Concussion at the Bledisloe Cup, a big headache?

Head Injury Assessment Protocols in Test Match Rugby

Player welfare is the number one priority in World Rugby, which has driven the development of evidence-based protocols for the identification and management of concussion1,2. Following my role as the Head Injury Assessment (HIA) doctor at Bledisloe 1 this year3, this blog aims to offer insights into the match-day HIA protocols and the team of medical professionals working behind the scenes to protect player welfare at an elite-level rugby game.

Head Injury Assessment Protocol:

The HIA protocol comprises of 3-stages for elite adult rugby teams for the management of head impact events. Stage 1 is a game-day assessment using the HIA Form 1, Stage 2 occurs within 3 hours post-match and Stage 3 occurs 36-48 hours post-match4.

Stage 1:

Stage 1 begins when there is a head impact event with the potential for concussion that is recognised by direct observation or on video review by a match official, team doctor (TD) or an independent match-day doctor. The potentially concussed player then undergoes HIA 1 assessment which has 4 components.

Component 1: Criteria 1 indications for immediate and permanent removal.

There are 11 Criteria 1 indications for immediate and permanent removal from the game. They are

  • confirmed loss of consciousness,
  • suspected loss of consciousness,
  • convulsion,
  • tonic posturing,
  • balance disturbance/ ataxia,
  • clearly dazed,
  • not orientated to time, place and person,
  • definite confusion,
  • definite behavioural changes,
  • oculomotor signs and
  • on-field identification of signs and symptoms of concussion.

If a player exhibits one or more of the above signs, then they are immediately and permanently removed from the game and do not need to undergo the other 3 components of HIA 1, they will progress straight to Stage 2.   

Figure 1: A former test player who is clearly dazed following a head impact event. The associated video footage captured tonic posturing and balance disturbance/ataxia. In this event, the player displayed at least 3 examples of Criteria 1 indications for immediate and permanent removal from the game without the need for further Stage 1 testing.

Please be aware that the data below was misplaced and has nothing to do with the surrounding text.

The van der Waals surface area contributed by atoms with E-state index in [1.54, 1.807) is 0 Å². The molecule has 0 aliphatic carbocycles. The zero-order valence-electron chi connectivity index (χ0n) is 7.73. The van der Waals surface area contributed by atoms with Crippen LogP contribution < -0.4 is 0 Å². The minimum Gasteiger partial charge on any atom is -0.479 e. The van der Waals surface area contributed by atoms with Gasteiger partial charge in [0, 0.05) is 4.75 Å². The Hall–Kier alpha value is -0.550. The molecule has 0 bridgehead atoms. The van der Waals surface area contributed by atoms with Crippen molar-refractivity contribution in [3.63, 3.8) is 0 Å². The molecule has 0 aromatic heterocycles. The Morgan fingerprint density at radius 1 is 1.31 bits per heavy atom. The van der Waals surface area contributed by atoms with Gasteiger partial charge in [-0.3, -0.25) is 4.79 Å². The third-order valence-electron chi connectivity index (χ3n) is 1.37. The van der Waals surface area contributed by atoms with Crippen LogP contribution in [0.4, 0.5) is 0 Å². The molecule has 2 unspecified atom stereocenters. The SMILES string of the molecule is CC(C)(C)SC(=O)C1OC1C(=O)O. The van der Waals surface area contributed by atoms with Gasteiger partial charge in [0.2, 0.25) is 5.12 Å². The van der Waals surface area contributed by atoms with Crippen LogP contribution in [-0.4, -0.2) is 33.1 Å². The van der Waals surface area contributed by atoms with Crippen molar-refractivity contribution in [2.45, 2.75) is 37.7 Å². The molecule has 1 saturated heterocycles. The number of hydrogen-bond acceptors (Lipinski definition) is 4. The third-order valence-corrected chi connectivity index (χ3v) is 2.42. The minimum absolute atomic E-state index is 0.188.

If a player does not exhibit the above criteria but exhibits ‘Criteria 2’ indications, then they will undergo the other 3 components of HIA 1. The Criteria 2 indications are:

  • head impact event where diagnosis is not immediately apparent,
  • possible behaviour change,
  • possible confusion,
  • injury event witnessed with potential to result in a concussive injury and – possible transient or sub-threshold criteria 1 signs

Component 2: Off field screening tool.

If a player displays a Criteria 2 sign, then they are removed from the field of play and a temporary 10-minute substitution is allowed to be made. The player is taken to the medical room with a pre-appointed doctor to conduct the off-field screening tool. The tool that is used in elite rugby is the HIA Form 1, which is a reformatted version of the Sport Concussion Assessment Tool – 5th Edition (SCAT 5)5. The HIA Form 1 checks for concussive symptoms, memory deficits and balance disturbance. At the elite level, the player will have previously performed this test when they are not concussed, which acts as a baseline for comparison. An abnormal HIA Form 1 occurs if the score is different to their baseline or a normative result and will precipitate the player’s removal from the game.

Figure 2: Tandem gait balance testing of one of the Wallaroos players as part of the off-field screening tool component of the HIA 1 assessment. The HIA 1 is available as a phone app and I am in radio contact with the match-day doctor who is simultaneously reviewing the video footage pitch-side with the HIA operator. (Permission kindly granted by the player to use this photo.)

Component 3: Pitch-side video review.